West Warwick, R.I. – Michael Pinga grew up working in the family business, Westcott Baking Company, in West Warwick. So he's very familiar with the details of commercial bread baking.
"We refrigerate some of the dough, the product, at night, and then we bake it off this afternoon," Pinga says. "That's Italian bread, French bread, all different kinds of rolls, and this is our big walk-in freezer. We keep some product on hand in case customers forget to order."
The vast majority of state legislators are lawyers, teachers, and union employees - so as a professional baker, Pinga is something of an anomaly on Smith Hill.
His days begin shortly after 3 am in the bakery - but that doesn't stop him from getting to late afternoon Senate sessions.
"Fortunately for me, I'm able to take a one- or two-hour nap every day, so that refreshes me," Pinga says, laughing, "so when I go up there I'm pretty fresh."
Two years ago, Pinga launched his successful upstart campaign for the state Senate. He says the General Assembly needed more "working people" like him - and that he was fed up.
"I thought back then we needed some change," Pinga says. "We needed some good people in there, not looking to promote themselves or special interests or self-interest."
So Pinga, a Republican-turned-Democrat, challenged eight-term Senator Stephen Alves, chairman of the Senate Finance Committee. Alves was under investigation by the FBI in a corruption probe, and Pinga pounced on him as a back-room dirty-dealing pol. In a three-way race, the West Warwick baker won by a mere 17 votes. He says voters did the right thing.
"Seventeen good people," Pinga says. "No, I think people were just tired. They wanted a change. You know, there was a lot of controversy with the other person, with the other senator, and they just figured it was time for a change."
"The other person," Stephen Alves - who was never charged with a crime - declined WRNI's request for an interview for this story.
Pinga ran a campaign that challenged what he called the culture of self-enriching insider deals, both in West Warwick and at the State House. And he promised to fight for fiscal responsibility. But two years later, he's frustrated that he's been unable to change things.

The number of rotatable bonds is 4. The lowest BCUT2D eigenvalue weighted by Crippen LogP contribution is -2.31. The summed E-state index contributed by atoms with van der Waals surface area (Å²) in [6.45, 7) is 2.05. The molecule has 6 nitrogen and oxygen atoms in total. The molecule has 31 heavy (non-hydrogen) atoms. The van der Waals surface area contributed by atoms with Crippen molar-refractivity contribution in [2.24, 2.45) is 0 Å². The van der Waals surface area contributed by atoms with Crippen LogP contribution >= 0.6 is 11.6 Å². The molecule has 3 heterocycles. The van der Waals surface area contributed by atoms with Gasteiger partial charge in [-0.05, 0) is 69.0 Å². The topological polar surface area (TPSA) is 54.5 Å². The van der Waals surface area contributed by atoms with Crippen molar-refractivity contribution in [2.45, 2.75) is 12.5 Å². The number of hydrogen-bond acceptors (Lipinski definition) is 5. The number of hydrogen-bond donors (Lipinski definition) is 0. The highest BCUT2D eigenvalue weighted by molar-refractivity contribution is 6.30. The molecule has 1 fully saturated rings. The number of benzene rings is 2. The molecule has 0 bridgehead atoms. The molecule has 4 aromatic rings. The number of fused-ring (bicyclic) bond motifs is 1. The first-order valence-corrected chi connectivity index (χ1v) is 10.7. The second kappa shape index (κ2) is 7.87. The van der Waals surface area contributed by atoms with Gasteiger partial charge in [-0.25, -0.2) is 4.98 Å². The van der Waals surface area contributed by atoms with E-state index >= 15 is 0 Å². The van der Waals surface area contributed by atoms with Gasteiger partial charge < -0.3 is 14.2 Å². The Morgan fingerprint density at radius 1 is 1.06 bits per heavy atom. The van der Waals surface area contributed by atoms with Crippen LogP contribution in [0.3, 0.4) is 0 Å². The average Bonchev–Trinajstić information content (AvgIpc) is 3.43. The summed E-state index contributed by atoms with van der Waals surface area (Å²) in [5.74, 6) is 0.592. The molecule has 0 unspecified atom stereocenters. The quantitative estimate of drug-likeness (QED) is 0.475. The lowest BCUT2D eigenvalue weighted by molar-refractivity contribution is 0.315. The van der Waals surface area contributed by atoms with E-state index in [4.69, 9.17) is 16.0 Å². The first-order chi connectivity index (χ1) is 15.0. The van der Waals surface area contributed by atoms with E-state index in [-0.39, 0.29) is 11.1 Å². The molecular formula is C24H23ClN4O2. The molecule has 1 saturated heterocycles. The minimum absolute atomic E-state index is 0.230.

"There's not much that I can do - one person - so I vote no,' Pinga says. "I had put in bills last year and again this year for some kind of fiscal responsibility, that each department would be accountable for not overspending their own budgets. Last year, it didn't get a hearing, and as of this year it didn't get a hearing."
John Marion, executive director of Common Cause of Rhode Island, says Pinga's outspokenness is at odds with the norms of the state Senate - which explains at least in part why he's been frustrated.
"The Senate is more about comity and cooperation and that sort of thing, and he seems to not embrace that," Marion says. "So in a way I think it's great, because we need those sorts of voices, but it also makes it difficult to advance your individual things when you perform that way."
State Senator Josh Miller of Cranston says lingering affection among lawmakers for Stephen Alves is another reason why Pinga is a bit of an isolated figure in the Capitol.
"There's a lot of people who had close relationships with Senator Alves," Miller says, "so it's difficult for a lot of them to have a relationship with him."
But Pinga remains resolute in his convictions. He says a go-along-to-get-along mentality that prevails during legislative votes is responsible for Rhode Island's budget woes.
"I just see a lot of senators -- the green button is the yes' button. They just push the green button because, that's what everyone does," Pinga says. " You push the green button.' I think there are some senators up there, they need to push the red button."
Not surprisingly, statements like that don't ingratiate him with the Senate leadership. Asked about Pinga's performance in the chamber, Senate President Teresa Paiva Weed offered this tepid assessment: "As a freshman senator, he has, you know, good attendance and been as many freshmen are, I believe, on that side of the learning curve."
Talk about damning with faint praise. And it's not the first time Pinga has been stung by the personal politics of the State House. Earlier this year, Paiva Weed cosponsored a Senate resolution to pay tribute to Stephen Avles, the man Pinga beat. Pinga was so upset he left the chamber in protest.
Going forward, Pinga could face a challenge from West Warwick Town Councilor Peter Calci, who's considering a Senate run. But Pinga says he's not concerned, even though he expects the Democratic establishment to try to take him out. He says this might be the year when outsiders like him can finally storm the General Assembly.
"I'm looking forward to it. There is going to be more support," Pinga says, "because the economy is so bad and people are just fed up."
Maybe so. But so far there's little indication of a groundswell of Rhode Island voters embracing a "throw-the-bums-out" message. That means politicians like Michael Pinga of West Warwick could continue to find themselves on the fringes of State House power - on the outside looking in -- no matter how fed up they are, or how good their bread is.